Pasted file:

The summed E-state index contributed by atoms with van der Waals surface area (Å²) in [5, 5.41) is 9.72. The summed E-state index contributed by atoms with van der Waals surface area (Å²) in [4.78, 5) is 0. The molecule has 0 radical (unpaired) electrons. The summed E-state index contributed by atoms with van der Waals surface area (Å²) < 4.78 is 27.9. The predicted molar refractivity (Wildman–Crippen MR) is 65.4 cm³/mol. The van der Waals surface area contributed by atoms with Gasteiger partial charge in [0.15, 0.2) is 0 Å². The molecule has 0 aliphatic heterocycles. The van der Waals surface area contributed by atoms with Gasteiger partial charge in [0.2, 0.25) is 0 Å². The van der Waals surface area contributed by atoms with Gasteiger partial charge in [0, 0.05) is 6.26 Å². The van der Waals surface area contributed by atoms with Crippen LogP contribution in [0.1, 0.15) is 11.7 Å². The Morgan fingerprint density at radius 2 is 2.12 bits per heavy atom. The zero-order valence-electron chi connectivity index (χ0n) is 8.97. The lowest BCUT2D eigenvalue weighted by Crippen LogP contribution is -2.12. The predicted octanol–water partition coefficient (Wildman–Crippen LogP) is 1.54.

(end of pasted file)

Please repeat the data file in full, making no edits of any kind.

The summed E-state index contributed by atoms with van der Waals surface area (Å²) in [5, 5.41) is 9.72. The summed E-state index contributed by atoms with van der Waals surface area (Å²) in [4.78, 5) is 0. The molecule has 0 radical (unpaired) electrons. The summed E-state index contributed by atoms with van der Waals surface area (Å²) < 4.78 is 27.9. The predicted molar refractivity (Wildman–Crippen MR) is 65.4 cm³/mol. The van der Waals surface area contributed by atoms with Gasteiger partial charge in [0.15, 0.2) is 0 Å². The molecule has 0 aliphatic heterocycles. The van der Waals surface area contributed by atoms with Gasteiger partial charge in [0.2, 0.25) is 0 Å². The van der Waals surface area contributed by atoms with Gasteiger partial charge in [0, 0.05) is 6.26 Å². The van der Waals surface area contributed by atoms with Crippen LogP contribution in [0.1, 0.15) is 11.7 Å². The Morgan fingerprint density at radius 2 is 2.12 bits per heavy atom. The zero-order valence-electron chi connectivity index (χ0n) is 8.97. The lowest BCUT2D eigenvalue weighted by Crippen LogP contribution is -2.12. The predicted octanol–water partition coefficient (Wildman–Crippen LogP) is 1.54.